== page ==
Many churches find the most productive path is to work with a trained TCAT consultant who facilitates the discovery process to understand the strengths and challenges of the church, where God is already at work in the church, and where He’s leading them in the church’s spiritual transformation. Consultants are available through a church’s district, state convention or church network. Even with a trained TCAT consultant, it is essential that decisions and insights gained from the process come from within the body of the local church and not from an outside source. The consultant simply brings an objective outside perspective and a plan to walk through the process together.
Andrew Morgan, pastor of Immanuel Baptist Church in Salisbury, Md., said one thing he appreciated about the TCAT was it is a self-evaluation, not a program.
“There was no one coming in making a judgment about who we are,” Morgan said. “We did that ourselves. The TCAT allowed us to look in a mirror and get a realistic picture of how we see ourselves as a church.”
He said one thing they learned is that while they considered themselves very much a family church and thought they were communicating that well to others, that may not have been the case.
“We saw that people outside our congregation may not have been getting that message,” he said. “We’ve been at our location long enough that we weren’t really communicating with the neighborhood, and they weren’t communicating with us. There wasn’t a problem or anything, we were all used to each other being there. That recognition is leading us to be more intentional about engaging our community.”
Consultants beneficial to success
Sergio Arce, who leads LifeWay’s Transformational Church consultant training said a consultant can be a helpful third party “who can look at the results with an unemotional and impartial eye and help the congregation understand how their perceptions will set the track they need to take toward spiritual transformation.”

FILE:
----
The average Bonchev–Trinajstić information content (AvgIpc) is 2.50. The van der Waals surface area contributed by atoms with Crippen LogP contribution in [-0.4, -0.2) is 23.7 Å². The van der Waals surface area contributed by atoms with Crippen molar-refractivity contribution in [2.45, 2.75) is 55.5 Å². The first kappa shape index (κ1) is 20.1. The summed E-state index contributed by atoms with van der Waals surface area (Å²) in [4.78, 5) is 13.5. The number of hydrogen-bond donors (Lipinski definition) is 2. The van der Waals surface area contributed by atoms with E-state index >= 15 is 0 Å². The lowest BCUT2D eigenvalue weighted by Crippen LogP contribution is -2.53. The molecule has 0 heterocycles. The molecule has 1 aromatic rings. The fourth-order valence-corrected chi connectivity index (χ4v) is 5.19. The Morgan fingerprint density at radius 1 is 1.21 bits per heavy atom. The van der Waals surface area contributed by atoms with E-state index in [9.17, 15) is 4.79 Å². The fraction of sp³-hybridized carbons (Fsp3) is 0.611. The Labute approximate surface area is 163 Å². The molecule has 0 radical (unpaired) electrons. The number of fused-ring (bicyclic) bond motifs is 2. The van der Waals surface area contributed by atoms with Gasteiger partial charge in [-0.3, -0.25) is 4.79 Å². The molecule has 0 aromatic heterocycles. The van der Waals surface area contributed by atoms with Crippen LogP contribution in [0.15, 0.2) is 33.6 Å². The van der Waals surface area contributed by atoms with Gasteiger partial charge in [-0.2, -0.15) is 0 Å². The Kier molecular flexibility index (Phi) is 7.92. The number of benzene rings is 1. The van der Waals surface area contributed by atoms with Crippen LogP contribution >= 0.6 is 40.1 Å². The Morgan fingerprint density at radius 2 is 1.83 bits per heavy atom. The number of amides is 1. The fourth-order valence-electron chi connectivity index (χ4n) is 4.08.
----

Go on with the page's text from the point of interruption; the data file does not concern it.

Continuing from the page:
River Cross Church in Gainesville, Fla., worked with Transformational Church consultant Susan Silvers. River Cross pastor David Patterson said Silvers was particularly crucial to their success.
“For the first time ever, we were able to see objective feedback on the effectiveness of our church, something that is difficult to see,” said Patterson.
He said Silvers coached him and other church leaders through the process of the TCAT and then helped them understand the results in preparation for the discovery retreat where 25 people discussed how to move their church to a place of spiritual growth.
“Afterwards she did an excellent job of following up with me as we put together some action plans … to improve our assimilation process to better connect and orient new attenders and members,” he wrote. “We have also improved our leadership development.”
“These churches are seeing significant movement toward spiritual growth,” Arce said. “One very positive thing we are hearing is how many churches are seeing that they are doing OK. They don’t need to make major changes; they just need to go ahead and do what they already know they need to do.”
Obviously, assessments are not flawless. However, when based on sound research, they can reveal weaknesses and blind spots local churches often don’t see. Churches willing to take a deeper look at themselves are no longer satisfied with just filling seats week after week, rather they are seeking change.
Said Arce: “This tool helps churches discover new ways to focus on helping people become more like Jesus; churches act more like the body of Christ; and communities reflect more of the Kingdom of God.”
This article reproduced with permission from Facts and Trends.